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The predicates in this section provide signalling between threads. A thread signal inserts any goal as an interrupt into the control flow of any target thread. The target thread processes the goal at the first safe opportunity. The mechanism was introduced with two goals in mind: (1) running a goal inside a thread for debugging purposes such as enabling the status or get access thread-specific data and (2) force a thread to abort its current goal by inserting an exeption into its control flow.
Over time, more complicated use cases have been identified that may result in multiple signals that occur (nearly) simultaneous. As of version 8.5.1 the interface has been extended and the interaction with other built-in predicates has been specified in much more detail.
ThreadId executes Goal as an interrupt at the first opportunity. Defined opportunities are:
sig_atomic. Currently this only applies to sig_atomic/1.
FALSEafter PL_handle_signals() returned -1, indicating an exception was raised.
SIGUSR2to the signalled thread while the handler is an empty function. This causes most blocking system calls to return with
EINTR. See also the commandline option --sig-alert. On Windows, PL_handle_signals() is called when the user processes Windows messages.
If one or more signals are queued, the queue is processed. Processing the queue skips signals blocked due to sig_block/1 and stops after the queue does not contain any more non-blocked signals or processing a signal results in an exception. After an exception, other signals remain in the queue and will be processed after unwinding to the matching catch/3. Typically these queued signals will be processed during the Recover goal of the catch/3. Note that sig_atomic/1 may be used to protect the recovery goal.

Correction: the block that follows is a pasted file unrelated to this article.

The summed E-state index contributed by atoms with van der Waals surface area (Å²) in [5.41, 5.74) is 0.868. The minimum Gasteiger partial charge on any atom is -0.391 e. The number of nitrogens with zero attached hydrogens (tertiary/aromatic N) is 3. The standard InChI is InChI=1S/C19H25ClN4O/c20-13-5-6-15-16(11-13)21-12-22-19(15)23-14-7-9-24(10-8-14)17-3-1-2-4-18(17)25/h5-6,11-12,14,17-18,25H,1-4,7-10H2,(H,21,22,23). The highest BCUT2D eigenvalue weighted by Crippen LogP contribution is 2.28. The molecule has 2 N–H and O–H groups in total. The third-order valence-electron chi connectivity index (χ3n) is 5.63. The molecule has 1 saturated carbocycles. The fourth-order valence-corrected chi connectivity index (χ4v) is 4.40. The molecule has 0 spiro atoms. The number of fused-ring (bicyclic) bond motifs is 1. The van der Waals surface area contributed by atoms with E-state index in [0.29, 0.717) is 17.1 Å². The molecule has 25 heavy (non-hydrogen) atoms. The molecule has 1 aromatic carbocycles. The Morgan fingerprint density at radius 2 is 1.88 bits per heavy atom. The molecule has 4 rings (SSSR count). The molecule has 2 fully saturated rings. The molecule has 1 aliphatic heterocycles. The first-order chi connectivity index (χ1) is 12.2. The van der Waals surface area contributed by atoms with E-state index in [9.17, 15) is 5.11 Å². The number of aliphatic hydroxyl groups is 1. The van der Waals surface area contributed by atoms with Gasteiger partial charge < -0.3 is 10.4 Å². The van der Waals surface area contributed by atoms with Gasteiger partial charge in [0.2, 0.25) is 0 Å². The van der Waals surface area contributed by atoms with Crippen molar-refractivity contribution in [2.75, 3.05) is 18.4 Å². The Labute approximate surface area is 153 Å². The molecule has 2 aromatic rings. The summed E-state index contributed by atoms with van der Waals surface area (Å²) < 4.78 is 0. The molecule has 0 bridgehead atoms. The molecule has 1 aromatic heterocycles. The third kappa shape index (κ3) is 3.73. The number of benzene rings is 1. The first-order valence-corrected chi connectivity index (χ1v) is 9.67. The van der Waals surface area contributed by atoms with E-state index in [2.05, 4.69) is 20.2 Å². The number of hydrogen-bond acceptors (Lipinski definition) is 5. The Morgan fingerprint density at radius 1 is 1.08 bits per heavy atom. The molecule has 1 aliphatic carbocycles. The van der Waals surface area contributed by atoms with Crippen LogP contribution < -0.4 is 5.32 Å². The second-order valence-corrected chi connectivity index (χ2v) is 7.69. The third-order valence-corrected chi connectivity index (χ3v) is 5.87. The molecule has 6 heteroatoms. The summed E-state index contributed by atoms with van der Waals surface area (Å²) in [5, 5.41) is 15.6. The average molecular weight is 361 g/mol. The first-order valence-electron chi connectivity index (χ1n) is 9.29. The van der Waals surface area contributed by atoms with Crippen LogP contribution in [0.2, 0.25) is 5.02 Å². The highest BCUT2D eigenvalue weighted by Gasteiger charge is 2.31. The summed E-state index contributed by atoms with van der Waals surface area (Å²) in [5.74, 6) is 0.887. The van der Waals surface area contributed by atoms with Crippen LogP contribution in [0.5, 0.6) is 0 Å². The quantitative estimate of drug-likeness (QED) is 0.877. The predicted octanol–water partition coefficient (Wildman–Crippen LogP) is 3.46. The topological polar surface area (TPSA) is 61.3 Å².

mechanism is primarily used by the system to insert debugging goals into
the target thread (tspy/1, tbacktrace/1,
etc.) or to interrupt a thread using e.g.,
abort). Predicates from library
signals to stop workers for e.g. concurrent_maplist/2
if some call fails. Applications may use it, typically for similar
purposes such as asynchronously stopping tasks or inspecting the status
of a task. Below we describe the behaviour of thread signalling in more
detail. The following notes apply for
Goal executing in ThreadId
The call port of sig_atomic/1 does not handle signals. This may notably be used to prevent interruption of the catch/3 Recover goal. For example, we may ensure the recovery goal of a timeout is called using the code below. Without this precaution another signal may run before writeln/1 and raise an exception to prevent its execution. Note that catch/3 should generally not be used for cleanup of resources in case of an exception and thus it is typically fine if its Recover goal is interrupted. Use setup_call_cleanup/3 or one of the other predicates from the call_cleanup/2 family for cleanup.
..., catch(call_with_time_limit(Time, Goal), time_limit_exceeded, sig_atomic(writeln('Time limit exceeded'))).